Boston blasts, China date rock US stocks

Police and runners react following two explosions at the Boston Marathon finish area in Boston, Massachusetts, April 15, 2013. (Reuters)

Deadly explosions in Boston and disappointing China economic growth rocked US stocks Monday, sending the broad-market S&P 500 down more than 2.0 percent.

Amid sharp sell-offs in commodities like oil and gold, the Dow Jones Industrial Average tumbled 265.86 points (1.79 percent) to 14,599.20.

The S&P 500 index dropped 36.49 (2.30 percent) to 1,552.36, while the tech-rich Nasdaq Composite shed 30.64 (1.94 percent at 1,546.58.

At least two people were killed and 22 wounded when two explosions struck near the finish line of the Boston Marathon about an hour before the markets closed.

“Sellers reacted to the news by pushing equities to fresh lows,” Briefing.com analysts said.

The S&P 500 shed about 14 points of its 36.50-point dive, or 38 percent of the day's loss, following the blasts.

But Wall Street was already under pressure from the opening bell after China reported gross domestic product growth slowed to 7.7 percent in the first quarter of this year from 7.9 percent in the prior quarter.

That was well below analyst expectations of around 8.0 percent, and renewed concerns about a slowdown in the global economic engine.

US data showing a larger-than-expected slowdown in New York state manufacturing in April and a drop in confidence of homebuilders added to growth concerns.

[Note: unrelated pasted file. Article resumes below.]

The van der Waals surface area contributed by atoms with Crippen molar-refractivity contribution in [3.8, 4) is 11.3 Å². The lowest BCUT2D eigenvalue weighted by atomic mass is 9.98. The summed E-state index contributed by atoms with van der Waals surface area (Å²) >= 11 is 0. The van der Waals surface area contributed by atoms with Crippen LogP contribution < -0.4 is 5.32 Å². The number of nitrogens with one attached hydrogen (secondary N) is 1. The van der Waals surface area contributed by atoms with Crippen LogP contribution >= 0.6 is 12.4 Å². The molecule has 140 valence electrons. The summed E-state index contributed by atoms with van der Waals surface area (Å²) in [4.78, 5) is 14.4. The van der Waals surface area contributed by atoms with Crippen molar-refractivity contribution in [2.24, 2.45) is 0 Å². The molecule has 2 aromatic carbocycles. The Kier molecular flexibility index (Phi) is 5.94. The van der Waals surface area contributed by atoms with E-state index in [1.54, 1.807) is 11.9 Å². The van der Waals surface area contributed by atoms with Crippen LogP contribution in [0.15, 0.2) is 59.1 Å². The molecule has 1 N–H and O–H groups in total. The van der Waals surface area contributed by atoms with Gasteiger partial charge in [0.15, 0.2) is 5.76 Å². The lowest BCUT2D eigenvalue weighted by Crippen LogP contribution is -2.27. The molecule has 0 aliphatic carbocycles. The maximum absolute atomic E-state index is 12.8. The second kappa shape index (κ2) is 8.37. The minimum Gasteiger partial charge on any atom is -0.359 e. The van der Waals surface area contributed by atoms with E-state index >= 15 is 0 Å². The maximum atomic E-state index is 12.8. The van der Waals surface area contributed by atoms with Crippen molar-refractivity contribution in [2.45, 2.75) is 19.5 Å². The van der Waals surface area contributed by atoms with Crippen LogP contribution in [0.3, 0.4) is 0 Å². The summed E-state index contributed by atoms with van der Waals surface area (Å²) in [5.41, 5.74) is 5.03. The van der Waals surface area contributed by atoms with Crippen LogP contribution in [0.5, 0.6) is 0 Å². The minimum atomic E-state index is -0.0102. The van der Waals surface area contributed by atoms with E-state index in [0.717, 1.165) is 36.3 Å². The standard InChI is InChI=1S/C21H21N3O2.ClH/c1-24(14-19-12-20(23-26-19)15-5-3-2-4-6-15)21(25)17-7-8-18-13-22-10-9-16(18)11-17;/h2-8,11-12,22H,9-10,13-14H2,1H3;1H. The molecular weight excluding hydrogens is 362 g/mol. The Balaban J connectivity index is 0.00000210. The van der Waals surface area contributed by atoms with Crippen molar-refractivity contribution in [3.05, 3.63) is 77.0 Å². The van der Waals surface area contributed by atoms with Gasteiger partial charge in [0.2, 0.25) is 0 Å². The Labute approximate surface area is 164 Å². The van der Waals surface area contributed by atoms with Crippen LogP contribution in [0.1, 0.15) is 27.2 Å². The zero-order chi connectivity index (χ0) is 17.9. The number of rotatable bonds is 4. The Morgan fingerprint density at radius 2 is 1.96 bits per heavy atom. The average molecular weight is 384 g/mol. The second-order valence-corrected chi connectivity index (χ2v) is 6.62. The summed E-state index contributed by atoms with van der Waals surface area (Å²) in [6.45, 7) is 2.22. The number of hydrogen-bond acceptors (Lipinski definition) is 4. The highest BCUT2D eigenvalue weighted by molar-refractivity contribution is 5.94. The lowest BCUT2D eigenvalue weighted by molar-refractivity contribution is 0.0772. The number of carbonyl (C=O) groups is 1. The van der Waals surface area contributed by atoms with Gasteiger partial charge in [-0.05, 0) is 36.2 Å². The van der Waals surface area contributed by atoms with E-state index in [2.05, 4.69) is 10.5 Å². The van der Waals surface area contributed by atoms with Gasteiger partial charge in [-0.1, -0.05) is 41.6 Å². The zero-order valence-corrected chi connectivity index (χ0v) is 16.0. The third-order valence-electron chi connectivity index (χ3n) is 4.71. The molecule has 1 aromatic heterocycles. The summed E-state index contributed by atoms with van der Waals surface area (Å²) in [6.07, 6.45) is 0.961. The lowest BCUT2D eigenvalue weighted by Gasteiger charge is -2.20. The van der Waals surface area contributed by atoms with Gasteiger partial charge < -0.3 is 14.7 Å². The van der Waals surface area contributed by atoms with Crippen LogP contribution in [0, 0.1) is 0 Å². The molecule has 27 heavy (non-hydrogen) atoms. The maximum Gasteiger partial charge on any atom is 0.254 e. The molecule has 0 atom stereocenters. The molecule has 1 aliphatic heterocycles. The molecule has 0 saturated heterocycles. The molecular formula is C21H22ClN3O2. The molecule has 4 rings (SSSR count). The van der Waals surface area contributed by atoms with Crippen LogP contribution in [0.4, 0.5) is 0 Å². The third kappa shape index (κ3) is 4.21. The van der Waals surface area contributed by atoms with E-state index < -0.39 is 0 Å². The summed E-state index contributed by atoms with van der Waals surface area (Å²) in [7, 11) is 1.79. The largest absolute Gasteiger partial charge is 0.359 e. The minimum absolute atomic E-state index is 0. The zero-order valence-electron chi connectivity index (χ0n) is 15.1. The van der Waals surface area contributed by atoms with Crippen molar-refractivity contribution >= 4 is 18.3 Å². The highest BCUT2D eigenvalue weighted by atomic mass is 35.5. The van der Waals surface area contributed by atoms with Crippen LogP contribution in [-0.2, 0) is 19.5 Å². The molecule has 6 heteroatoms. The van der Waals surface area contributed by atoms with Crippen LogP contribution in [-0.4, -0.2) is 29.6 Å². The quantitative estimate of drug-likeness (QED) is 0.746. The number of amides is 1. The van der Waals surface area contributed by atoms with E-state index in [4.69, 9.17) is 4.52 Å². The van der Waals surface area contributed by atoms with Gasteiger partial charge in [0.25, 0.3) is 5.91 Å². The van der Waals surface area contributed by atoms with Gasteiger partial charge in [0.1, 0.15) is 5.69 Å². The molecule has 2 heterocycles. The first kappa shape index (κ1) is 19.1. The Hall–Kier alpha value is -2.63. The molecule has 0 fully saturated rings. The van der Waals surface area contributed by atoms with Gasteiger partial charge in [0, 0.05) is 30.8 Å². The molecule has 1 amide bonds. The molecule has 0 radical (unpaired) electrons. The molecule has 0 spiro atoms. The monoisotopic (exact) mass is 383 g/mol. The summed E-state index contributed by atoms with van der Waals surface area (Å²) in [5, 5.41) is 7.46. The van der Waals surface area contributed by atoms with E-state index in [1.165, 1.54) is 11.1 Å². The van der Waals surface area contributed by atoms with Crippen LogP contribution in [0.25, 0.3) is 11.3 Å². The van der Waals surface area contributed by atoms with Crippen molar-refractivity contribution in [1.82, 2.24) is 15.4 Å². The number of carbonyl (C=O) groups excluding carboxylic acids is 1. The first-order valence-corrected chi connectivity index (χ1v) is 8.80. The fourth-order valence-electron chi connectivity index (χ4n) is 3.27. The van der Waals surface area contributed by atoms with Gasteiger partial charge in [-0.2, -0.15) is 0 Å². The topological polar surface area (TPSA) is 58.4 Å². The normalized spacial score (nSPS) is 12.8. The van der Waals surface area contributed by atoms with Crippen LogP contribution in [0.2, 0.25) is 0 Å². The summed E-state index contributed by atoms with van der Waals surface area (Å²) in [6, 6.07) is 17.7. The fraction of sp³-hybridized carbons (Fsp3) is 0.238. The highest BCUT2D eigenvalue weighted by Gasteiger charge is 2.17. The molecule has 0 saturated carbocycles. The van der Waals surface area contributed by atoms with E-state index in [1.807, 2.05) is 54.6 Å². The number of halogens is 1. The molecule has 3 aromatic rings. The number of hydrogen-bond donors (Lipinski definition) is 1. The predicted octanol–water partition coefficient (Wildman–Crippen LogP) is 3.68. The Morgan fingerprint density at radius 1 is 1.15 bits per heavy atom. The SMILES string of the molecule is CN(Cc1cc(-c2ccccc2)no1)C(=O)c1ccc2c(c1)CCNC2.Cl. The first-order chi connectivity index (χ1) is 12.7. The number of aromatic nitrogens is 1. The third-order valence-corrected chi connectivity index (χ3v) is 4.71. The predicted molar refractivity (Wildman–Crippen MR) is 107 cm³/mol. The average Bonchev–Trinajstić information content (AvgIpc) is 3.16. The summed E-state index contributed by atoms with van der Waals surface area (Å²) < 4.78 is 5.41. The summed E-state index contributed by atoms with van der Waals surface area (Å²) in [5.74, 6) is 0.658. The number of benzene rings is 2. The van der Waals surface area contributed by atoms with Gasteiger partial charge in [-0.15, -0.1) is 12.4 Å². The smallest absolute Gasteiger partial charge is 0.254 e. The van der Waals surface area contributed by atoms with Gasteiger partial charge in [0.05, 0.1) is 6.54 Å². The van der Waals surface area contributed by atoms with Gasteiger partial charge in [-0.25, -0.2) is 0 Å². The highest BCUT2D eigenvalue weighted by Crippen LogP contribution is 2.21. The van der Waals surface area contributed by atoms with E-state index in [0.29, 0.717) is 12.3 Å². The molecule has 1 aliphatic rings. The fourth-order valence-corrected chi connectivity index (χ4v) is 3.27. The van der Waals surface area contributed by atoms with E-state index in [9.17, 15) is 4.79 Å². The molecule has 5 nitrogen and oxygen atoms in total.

“The early indications are that April economic data remain soggy relative to a disappointing March,” said Deutsche Bank analysts in a research note.

Citigroup’s quarterly earnings gains and two big M&A announcements -- DISH Network’s $25.5 billion bid for Sprint Nextel and Thermo Fisher’s $13.6 billion takeover of genetic sequencing powerhouse Life Technologies -- failed to sway sellers.

Citigroup edged up 0.2 percent after its first-quarter earnings bested analyst forecasts.

Satellite-television provider DISH Network dropped 2.3 percent after proposing a $25.5 billion merger with wireless carrier Sprint, up 13.5 percent.

US laboratory equipment maker Thermo Fisher Scientific fell 1.3 percent after announcing its $13.6 billion bid to acquire biotech firm Life Technologies. Life Tech gained 7.5 percent.

Gold equities were in retreat after gold prices continued to plummet. Goldcorp and Newmont Mining both sank 6.7 percent, and Barrick Gold dived 12.6 percent.

Another $2-plus fall in oil prices sent energy share sinking. ConocoPhillips lost 3.6 percent, Chevron gave back 2.8 percent and ExxonMobil slid 2.8 percent.

Bond prices gained. The yield on the 10-year Treasury fell to 1.70 percent from 1.72 percent late Friday, while the 30-year yield dropped to 2.88 percent from 2.92 percent. Bond prices move inversely to yields.
 

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